Pur­pose-built dis­tri­bu­tions

There are a plethora of lean dis­tri­bu­tions that have been pruned and tuned for a par­tic­u­lar rea­son – try these

Linux User & Developer - - Feature -

trimmed dis­tri­bu­tions aren’t only de­signed for age­ing hard­ware – we’ve al­ready seen dis­tri­bu­tions that are built to per­form blaz­ingly fast on a mod­ern com­puter. Sim­i­larly, there are sev­eral oth­ers that are built with a par­tic­u­lar op­ti­mi­sa­tion or ap­pli­ca­tion area in mind.

Op­ti­mised for USB

Por­teus (http://por­teus.org) is a por­ta­ble distri­bu­tion de­signed and op­ti­mised to run from re­mov­able me­dia such as a USB flash drive, SD card or CD. If the medium is writable, it’ll save all changes in­side a folder and load them on sub­se­quent boots. The distri­bu­tion is based on Slack­ware Linux us­ing a mod­i­fied ver­sion of the linux-live scripts that help cut down boot-up and shut­down times.

The lat­est re­lease sup­ports newer EFI machines and also in­cludes the lat­est In­tel firmware fix for the Spec­tre vul­ner­a­bil­ity. In­stead of a sin­gle ISO, Por­teus is avail­able as seven sep­a­rate ISO images, each with a dif­fer­ent desk­top – from the heavy­weight KDE and Cin­na­mon to the light­weight LXDE and Open­box. Sur­pris­ingly, the ISO of most edi­tions weigh in around 300MB each.

This is be­cause the distri­bu­tion ex­ists in a com­pressed state on the stor­age me­dia and the fa­mil­iar Linux directory struc­ture is created on the fly dur­ing boot. An­other unique as­pect of the distri­bu­tion is its use of mod­ules, which are pre-com­piled pack­ages that you ac­ti­vate and de­ac­ti­vate as per your re­quire­ments. When you fetch pack­ages via Por­teus’ pack­age man­ager, you also get the op­tion to con­vert them into mod­ules. You can then ac­ti­vate the mod­ules to use the app. If you move these app mod­ules to a des­ig­nated directory in­side the re­mov­able stor­age, the app is avail­able in sub­se­quent boots as well.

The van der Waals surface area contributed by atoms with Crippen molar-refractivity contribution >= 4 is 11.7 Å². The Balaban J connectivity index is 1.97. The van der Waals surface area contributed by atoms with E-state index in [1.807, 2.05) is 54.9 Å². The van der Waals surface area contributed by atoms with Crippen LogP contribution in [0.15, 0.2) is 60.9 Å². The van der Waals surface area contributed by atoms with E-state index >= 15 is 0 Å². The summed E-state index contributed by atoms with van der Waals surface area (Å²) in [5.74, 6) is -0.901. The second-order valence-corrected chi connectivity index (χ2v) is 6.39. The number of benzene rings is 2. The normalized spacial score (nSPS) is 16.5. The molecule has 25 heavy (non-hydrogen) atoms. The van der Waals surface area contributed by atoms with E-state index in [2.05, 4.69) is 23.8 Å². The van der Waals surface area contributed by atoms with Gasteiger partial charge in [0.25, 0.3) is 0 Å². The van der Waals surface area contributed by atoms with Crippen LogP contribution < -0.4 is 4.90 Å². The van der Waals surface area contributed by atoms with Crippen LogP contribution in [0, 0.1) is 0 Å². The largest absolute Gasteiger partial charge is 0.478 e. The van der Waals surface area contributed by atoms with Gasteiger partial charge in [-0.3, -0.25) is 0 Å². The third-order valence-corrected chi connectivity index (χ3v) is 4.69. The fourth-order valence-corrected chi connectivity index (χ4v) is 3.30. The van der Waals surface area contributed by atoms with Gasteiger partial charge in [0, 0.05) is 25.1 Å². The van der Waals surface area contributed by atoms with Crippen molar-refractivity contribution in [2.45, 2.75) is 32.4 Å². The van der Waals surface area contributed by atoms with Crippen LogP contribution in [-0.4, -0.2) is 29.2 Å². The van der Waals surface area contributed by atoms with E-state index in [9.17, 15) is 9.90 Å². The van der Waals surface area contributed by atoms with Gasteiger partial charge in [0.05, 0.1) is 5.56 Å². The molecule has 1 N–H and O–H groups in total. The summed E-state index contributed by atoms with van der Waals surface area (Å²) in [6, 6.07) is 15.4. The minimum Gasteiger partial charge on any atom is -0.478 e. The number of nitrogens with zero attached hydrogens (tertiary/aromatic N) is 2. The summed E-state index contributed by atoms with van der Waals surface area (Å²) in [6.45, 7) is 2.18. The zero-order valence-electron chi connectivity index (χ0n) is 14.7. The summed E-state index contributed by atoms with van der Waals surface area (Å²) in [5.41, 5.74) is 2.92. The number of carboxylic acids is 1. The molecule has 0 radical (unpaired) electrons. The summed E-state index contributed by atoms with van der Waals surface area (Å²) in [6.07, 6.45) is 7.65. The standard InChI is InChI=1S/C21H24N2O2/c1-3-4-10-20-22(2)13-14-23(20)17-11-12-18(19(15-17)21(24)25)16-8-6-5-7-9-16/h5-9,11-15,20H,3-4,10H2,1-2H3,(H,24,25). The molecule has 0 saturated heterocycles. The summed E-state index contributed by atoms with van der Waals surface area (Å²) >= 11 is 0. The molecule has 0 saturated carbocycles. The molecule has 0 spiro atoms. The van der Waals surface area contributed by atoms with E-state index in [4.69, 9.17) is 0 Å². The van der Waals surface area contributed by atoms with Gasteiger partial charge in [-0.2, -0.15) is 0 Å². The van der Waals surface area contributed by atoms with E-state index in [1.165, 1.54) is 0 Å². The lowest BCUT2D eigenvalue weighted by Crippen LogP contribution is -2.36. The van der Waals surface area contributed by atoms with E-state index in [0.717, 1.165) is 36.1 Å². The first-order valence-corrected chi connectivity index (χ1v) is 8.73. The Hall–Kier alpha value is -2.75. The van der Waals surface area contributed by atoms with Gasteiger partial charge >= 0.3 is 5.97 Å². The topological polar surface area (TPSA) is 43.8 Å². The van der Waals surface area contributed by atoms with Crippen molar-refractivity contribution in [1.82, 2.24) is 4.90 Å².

Go­ing with­out Sys­temd

Al­though a ma­jor­ity of dis­tri­bu­tions have shifted to the Sys­temd sys­tem and ser­vice man­ager, its op­po­nents be­lieve it adds a level of com­plex­ity that goes against the UNIX phi­los­o­phy. Sev­eral dis­tri­bu­tions have weeded out Sys­temd and con­tinue with the SysV init sys­tem.

an­tiX (https://an­tixlinux.com) is one such dis­si­dent. In ad­di­tion to stick­ing to SysV, the distri­bu­tion also prides it­self on its Live USB skills. The distri­bu­tion has a unique cus­tomis­able boot loader that en­ables you to save cus­tom boot en­tries. Also of note is the live-usb-maker tool that en­able fea­tures such as per­sis­tence, live re­mas­ter and sev­eral oth­ers. an­tiX of­fers a choice of light­weight desk­tops and win­dow man­agers and even of­fers a core edi­tion that ships with just enough ap­pli­ca­tions to help you build your desk­top from scratch.

The full edi­tion of an­tiX is one of the light­est dis­tri­bu­tions around thanks to its choice of IceWM to­gether with the Rox file man­ager for the desk­top along with a very well cu­rated col­lec­tion of apps. A hand­ful of main­stream apps, such as Fire­fox and Li­breOf­fice, are com­ple­mented by

lightweights such as GNOME me­dia player, Claws email and Dillo web browser along with more es­o­teric but use­ful apps like the Droopy net­work file-shar­ing web server. The distri­bu­tion also uses a hand­ful of cus­tom tools such as the pack­age in­staller and the an­tiX con­trol panel, which en­ables you to mod­ify as­pects of the distri­bu­tion.

Run­ning we­bapps

Sev­eral dis­tri­bu­tions have weeded out Sys­temd and con­tinue with the SysV init sys­tem

Right Un­like the usual slew of light­weight dis­tri­bu­tions, An­tiX is only lean in terms of its re­source util­i­sa­tion

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